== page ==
• Apple gets multitouch. Lawsuits aside, Apple’s technology just seems better implemented. Multi-touch supports five or more touch points, accuracy is extremely good, latency is low, the APIs work well — the whole thing just works, and that makes touch more expressive as input. I’m disheartened by Apple’s legal attack on its competitors, but I’m also frustrated that – for reasons apparently not legal-related – so many would-be competitors have managed to botch multi-touch input so that it isn’t expressive or even (often) functional. That’s a topic for another day, but there are a lot of pieces Apple puts together, from hardware to firmware to software to developer tools.
  • Apple gets sound. I don’t actually think you need Core Audio or AU support or (often) even native code to make sound work. But the simple reality is that a lot of mobile devices can’t output the kind of audio performance that the iPhone platform can.
All platforms involve trade-offs, however, and it’s worth considering the limitations of the iPad, too. After all, $500 (or more) of your money, while not an enormous investment relatively speaking, is still an investment. And some of the restrictiveness of Apple’s platforms impacts music making on their device:
  • Limited expansion and the lack of, say, a real USB port is a big tradeoff. Readers have already complained about the low-level audio output from the iPhone, even in the dock; I expect the same to be true of the iPad. While we’ll no doubt see some hardware specially-designed for iPad, the lack of standard I/O means you can’t, for instance, assume an audio input or MIDI interface will work with your app. That may not matter to the mass market, but it could matter to you, and you’re who matters.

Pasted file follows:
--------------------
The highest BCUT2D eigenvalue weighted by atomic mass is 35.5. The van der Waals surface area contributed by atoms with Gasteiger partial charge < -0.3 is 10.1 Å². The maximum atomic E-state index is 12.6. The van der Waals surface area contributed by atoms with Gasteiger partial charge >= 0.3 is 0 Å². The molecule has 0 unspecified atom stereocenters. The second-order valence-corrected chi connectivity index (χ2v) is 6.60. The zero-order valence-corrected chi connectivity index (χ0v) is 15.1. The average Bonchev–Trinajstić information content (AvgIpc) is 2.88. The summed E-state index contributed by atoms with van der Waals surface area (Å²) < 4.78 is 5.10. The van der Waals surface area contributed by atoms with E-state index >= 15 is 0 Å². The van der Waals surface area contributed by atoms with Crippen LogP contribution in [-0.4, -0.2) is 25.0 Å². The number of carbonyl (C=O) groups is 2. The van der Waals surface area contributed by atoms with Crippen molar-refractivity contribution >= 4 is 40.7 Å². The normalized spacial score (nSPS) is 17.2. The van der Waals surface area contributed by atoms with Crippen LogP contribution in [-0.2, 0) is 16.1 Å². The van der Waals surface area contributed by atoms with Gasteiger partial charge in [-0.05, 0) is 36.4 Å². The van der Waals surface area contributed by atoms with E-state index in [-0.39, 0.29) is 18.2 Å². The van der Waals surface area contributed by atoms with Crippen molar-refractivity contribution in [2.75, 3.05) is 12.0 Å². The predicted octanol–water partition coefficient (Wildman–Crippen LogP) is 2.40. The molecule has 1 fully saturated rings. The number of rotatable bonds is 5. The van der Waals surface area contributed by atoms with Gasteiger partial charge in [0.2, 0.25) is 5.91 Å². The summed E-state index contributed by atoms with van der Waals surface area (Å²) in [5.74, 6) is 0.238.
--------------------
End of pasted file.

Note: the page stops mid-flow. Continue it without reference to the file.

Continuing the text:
• The iTunes app lockdown still limits appeal to open source developers, but that’s not the only problem. Even for proprietary apps, that can mean difficulty testing and delayed updates and bug fixes from developers.
  • The hidden file system and iTunes-restricted syncing can make it harder to integrate the iPad with your workflow. Other devices with standard storage make managing your work and sharing it with your computer much easier. iPad apps, like the iPhone apps before them, are likely to have a variety of non-standard ways of exchanging files with your desktop. I’ve already been tipped off by early-adopter developers for iPad that there’s been some confusion about this. We’ll see how the final product works and if this stuff is addressed — it’s an area to watch.
One of the things not covered in the article is the fact that the upcoming (any day now) new operating system upgrade (4.2) also brings built-in MIDI to the iPad, which can only enhance the creative experience. If it's not time to buy one now, it will be soon.

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Tuesday, November 16, 2010

Light Peak - The Interface Of The Future

Transmission speed between devices has always been critical for computer audio and video recording and editing. The faster the communication between the computer, hard drive, and peripheral devices, the more higher resolution tracks can be comfortably worked on. But the number of different interface formats available have made it difficult for the average musician and engineer to keep up. 

In the not too distant past (2000), the finicky SCSI was a professional must, until replaced with Firewire, which was thought to be the answer to the dream of plug and play. But USB, then USB 2.0 was adopted by most of the computer world, even though it wasn't as fast as Firewire in real-world use. Then the double speed Firewire 800 was introduced, which only Apple seemed to offer, then eSATA became the choice of pros. For the last year, USB 3.0 has been touted as the interface format of the future, but it's been slow to be adopted by manufacturers.